Attorney Affidavits Help Officer Win Advancement

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By Michael Greene

Aug. 14 — Attorney certifications helped the Delaware Chancery Court to reach an Aug. 14 decision that former founder and chairman of Home Diagnostics Inc. George Holley was entitled to an advancement of expenses charged by two consulting firms.

The dispute revolved around whether the fees were non-advanceable because they related solely to a criminal action. Holley claimed that the fees related both to a criminal action and a Securities and Exchange Commission action.

In ruling that the plaintiff was entitled to an advancement, Vice Chancellor Donald F. Parsons Jr. found that certifications provided by Holley's attorneys provided the best evidence that the disputed fees would have been incurred in defending the SEC action, regardless of whether the criminal action ever existed.

Multiple Proceedings 

After Nipro Diagnostics Inc. acquired Home Diagnostics, the SEC began investigating Holley for insider trading related to the merger.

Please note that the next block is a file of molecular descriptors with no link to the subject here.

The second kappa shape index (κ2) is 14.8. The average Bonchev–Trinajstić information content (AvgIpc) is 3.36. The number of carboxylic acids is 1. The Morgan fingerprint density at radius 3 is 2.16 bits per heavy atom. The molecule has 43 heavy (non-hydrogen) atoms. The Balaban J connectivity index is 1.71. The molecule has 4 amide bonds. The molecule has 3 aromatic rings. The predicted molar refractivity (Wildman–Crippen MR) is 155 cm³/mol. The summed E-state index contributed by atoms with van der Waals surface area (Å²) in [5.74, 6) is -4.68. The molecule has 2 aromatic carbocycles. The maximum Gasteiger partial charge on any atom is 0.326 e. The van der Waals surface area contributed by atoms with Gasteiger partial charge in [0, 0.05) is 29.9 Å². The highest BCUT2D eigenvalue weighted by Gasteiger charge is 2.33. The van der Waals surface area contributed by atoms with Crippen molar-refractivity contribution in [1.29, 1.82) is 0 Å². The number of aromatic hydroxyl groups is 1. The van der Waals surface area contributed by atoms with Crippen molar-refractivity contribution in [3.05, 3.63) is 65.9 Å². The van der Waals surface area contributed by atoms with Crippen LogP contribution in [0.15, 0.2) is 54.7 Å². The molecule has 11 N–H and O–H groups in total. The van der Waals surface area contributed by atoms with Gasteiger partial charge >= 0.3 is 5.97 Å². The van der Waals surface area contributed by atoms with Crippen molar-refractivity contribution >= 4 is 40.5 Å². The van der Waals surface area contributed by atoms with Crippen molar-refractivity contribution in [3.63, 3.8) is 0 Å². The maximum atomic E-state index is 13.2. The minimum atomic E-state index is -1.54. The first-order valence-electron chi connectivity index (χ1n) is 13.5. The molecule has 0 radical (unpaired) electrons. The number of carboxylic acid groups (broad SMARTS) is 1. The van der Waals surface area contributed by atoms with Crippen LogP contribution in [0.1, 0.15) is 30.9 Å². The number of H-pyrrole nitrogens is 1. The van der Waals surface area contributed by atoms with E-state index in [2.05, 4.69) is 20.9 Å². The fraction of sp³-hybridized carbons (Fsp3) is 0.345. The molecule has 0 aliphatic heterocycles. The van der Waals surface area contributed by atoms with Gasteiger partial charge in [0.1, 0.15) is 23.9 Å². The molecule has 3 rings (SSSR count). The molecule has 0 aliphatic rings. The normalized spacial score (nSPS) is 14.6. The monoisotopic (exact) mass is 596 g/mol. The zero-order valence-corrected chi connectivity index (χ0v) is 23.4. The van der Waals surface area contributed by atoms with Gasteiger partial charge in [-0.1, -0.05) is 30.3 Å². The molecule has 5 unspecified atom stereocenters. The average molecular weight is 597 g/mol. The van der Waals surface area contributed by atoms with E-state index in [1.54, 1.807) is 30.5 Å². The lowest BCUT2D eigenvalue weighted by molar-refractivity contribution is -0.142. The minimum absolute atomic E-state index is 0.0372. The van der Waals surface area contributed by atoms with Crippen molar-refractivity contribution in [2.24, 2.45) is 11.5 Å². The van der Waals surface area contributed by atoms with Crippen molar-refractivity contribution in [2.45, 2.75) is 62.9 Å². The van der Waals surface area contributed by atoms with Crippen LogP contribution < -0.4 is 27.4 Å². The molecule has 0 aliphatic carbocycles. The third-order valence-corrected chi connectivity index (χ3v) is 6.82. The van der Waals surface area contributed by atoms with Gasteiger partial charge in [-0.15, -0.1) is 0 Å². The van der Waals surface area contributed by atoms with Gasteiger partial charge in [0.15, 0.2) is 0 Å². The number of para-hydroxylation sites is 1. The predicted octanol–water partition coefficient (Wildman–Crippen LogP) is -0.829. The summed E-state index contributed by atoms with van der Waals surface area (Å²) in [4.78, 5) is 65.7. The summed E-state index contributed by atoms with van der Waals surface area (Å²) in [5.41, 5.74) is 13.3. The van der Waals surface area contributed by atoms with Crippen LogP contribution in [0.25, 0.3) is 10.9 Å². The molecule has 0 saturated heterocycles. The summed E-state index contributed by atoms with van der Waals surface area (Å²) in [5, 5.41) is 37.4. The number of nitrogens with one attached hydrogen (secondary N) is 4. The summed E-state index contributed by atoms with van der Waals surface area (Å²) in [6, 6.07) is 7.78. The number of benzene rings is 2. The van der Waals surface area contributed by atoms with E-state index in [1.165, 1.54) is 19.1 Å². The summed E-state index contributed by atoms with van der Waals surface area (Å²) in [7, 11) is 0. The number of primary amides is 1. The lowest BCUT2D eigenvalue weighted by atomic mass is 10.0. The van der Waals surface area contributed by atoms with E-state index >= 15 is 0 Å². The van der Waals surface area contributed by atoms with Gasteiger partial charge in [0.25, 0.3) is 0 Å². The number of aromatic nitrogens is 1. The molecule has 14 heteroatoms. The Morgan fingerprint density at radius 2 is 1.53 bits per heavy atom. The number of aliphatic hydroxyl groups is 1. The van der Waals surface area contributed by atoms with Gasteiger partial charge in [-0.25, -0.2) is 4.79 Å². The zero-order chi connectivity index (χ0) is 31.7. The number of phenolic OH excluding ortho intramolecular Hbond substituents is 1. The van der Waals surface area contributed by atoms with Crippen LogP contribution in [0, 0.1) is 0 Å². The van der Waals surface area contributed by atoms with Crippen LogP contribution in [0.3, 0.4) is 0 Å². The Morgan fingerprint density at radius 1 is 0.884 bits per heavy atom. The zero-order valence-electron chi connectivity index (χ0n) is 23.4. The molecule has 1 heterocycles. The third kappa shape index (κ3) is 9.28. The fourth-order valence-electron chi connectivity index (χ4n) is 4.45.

Holley eventually pleaded guilty to two counts of insider trading in the U.S. District Court for the District of New Jersey. An SEC action which initially proceeded in tandem with the criminal action remains ongoing.

In a prior ruling, the chancery court held that Holley was entitled to advancement for expenses related to the ongoing SEC action, despite his guilty plea in the criminal action.

Advanceable Expense

Nipro claimed that the disputed fees were non-advanceable because at least some of the work occurred while the SEC action was stayed.

However, the court concluded that proper inquiry was “whether these fees would have been incurred if only the SEC action existed, notwithstanding the fact that the SEC action was stayed.”

Noting that the court is ill-equipped to answer this hypothetical question, Parsons wrote: “I take Plaintiff’s attorneys’ certifications as the best evidence that the Disputed Fees would have been incurred solely in defense of the SEC Action.”

He further reasoned that Nipro failed to provide any evidence that would convince the court otherwise, such as invoices that showed that the consulting firms allocated charges among the actions.

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To contact the editor responsible for this story: Yin Wilczek at

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